Authoring progressive enhanced fragments with Alpine


Nicolás Delfino / October 07, 2020

5 min read

Authoring Progressive Enhanced Fragments with Alpine

Progressive enhancement is a content first strategy that separates presentation from content, providing an essential baseline / functionality to the majority of users while at the same time serving a fuller experience to browsers supporting x technical requirement.

In this post we’ll explore progressive enhanced behavior & templating over static content.

Back to Our Cart...#

Let's continue to explore micro-frontends and SCS and its contract allowing multiple teams to share content with each other - fragments.

As mentioned in an earlier post, there are many viable options to choose from when authoring fragments, all with pros and cons depending on which architectural trade-offs you're willing to take. For the context of this post, the trade-off I'm willing to take, is a runtime dependency to Alpine.js.

Before diving into how we're going to build our cart fragment using progressive enhancement, let's quickly brush on what Alpine is.


This is how the author of Alpine describes it:

Alpine.js offers you the reactive and declarative nature of big frameworks like Vue or React at a much lower cost. You get to keep your DOM, and sprinkle in behavior as you see fit. Think of it like Tailwind for JavaScript.

With its wide range of APIs for enhancing markup, Alpine will take you a pretty long way for very little effort as you see in this video of the cart fragment in action along with its markup / js further down.

Markup - Cart Fragment#

Here is the markup for the cart fragment, everything is wrapped within an anchor tag that gets prevented when Alpine takes over.

  :class="[open ? 'fragment open' : 'fragment']"
    @click.away="open = false"
    <div class="top">
      <div class="cartStatus" x-text="status"></div>

    <div class="items">
      <div x-show.transition="open">
        <template x-if="items.length">
            <template x-for="item in items" :key="item">
              <li class="item">
                <span class="item-name" x-text=""></span
                ><span class="item-price" x-text="`$${item.price}`"></span>
        <button class="checkout">CHECKOUT</button>

Without alpine, this markups serves an alternate version. Instead of buy buttons on the product page, we have direct links to each product page, and instead of the expanding minicart we have a link to the checkout page:

Markup - Page (Fragment Consumer)#

This could come from anywhere, Razor / EJS / Static Svelte you name it.

The important thing to note is that we´ve progressively enhanced our markup using unobtrusive syntax, that will get ignored by the browser if the CDN serving Alpine goes down or if JS is disabled. The active property is used to show / hide the enhanced version.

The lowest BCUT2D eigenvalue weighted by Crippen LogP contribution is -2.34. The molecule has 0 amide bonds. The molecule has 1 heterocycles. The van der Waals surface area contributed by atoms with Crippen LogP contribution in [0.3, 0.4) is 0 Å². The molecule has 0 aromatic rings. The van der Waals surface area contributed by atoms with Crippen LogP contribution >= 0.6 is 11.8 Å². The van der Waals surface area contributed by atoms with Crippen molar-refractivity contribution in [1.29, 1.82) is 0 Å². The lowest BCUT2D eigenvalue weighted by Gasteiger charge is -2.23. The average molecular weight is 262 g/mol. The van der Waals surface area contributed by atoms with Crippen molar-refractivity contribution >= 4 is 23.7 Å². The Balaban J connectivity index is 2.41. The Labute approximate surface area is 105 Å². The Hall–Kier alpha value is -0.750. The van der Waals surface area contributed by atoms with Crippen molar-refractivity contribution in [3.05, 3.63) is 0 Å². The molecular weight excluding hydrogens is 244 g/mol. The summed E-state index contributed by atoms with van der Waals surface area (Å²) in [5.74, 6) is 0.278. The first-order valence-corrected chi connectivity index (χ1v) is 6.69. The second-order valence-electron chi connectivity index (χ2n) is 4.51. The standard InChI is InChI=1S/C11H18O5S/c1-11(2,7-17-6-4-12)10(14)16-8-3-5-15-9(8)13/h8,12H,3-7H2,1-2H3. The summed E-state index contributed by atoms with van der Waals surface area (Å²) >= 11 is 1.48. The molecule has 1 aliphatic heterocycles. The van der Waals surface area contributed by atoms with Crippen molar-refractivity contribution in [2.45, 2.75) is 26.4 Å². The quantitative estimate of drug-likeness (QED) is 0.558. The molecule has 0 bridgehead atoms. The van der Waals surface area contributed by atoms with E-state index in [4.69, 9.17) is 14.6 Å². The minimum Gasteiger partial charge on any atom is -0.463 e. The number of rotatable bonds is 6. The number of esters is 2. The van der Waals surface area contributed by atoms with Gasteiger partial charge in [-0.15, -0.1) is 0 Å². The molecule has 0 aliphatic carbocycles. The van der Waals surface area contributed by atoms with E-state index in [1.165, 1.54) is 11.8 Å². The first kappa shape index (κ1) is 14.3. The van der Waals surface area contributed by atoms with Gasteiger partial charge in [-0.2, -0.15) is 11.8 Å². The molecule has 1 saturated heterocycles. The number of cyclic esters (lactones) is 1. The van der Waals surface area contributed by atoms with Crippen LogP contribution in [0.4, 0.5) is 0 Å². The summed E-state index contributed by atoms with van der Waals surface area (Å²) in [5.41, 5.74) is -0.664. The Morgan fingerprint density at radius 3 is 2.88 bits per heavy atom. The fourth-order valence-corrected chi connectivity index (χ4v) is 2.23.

<div class="page" x-data="page()">
  <div class="products">
      @click="buyItem($dispatch, { name: 'Red ball', price: 200 })"
      <div>Red ball</div>
      <div class="buy-btn" x-show="!active">DETAILS</div>
      <template x-if="active">
        <div class="buy-btn">BUY - $200</div>
    <!-- ... product 2 / 3 ... -->

The buyItem method dispatches the buy event along with a payload describing the item that was clicked, this event is listened to by the cart fragment like so:


Behavior - Cart#

Data object with properties and methods bound to the x-data="cart()" call in our cart component.

  function cart() {
    return {
      status: 'CART IS EMPTY',
      items: [],
      open: false,
      toggle() {
        if (this.items.length) {
 = !;
      updateCart(event) {
        this.items.push(event.detail); =
          this.items.length > 0
            ? '$' + this.items.reduce((i, { price }) => i + price, 0)
            : 0;

Behavior - Page#

Built in dispatch method extracted to send the buy-event

  function page() {
    return {
      active: true,
      buyItem(dispatch, item) {
        dispatch('buy-event', item);


I am amazed over how much you can do with a progressive enhancement library like Alpine, and even though the cart example is simple, from what I've seen I'm willing to bet that choosing Alpine for something more advanced still would be viable.

All in all - I give Alpine two thumbs up due to it being easy to reason about, that it has an overall better DX story over some of the other frontend libraries / frameworks out there and for that I see it being a good fit for a micro-frontend architectural baseline.

So with that being said, in light of its possibilities and ease-of-use, I feel Alpine.js is a pretty solid investment of your time should you want to get into the world of frontend alternatives.

Lastly, here's the link to the example repo if you're interested in checking out the code.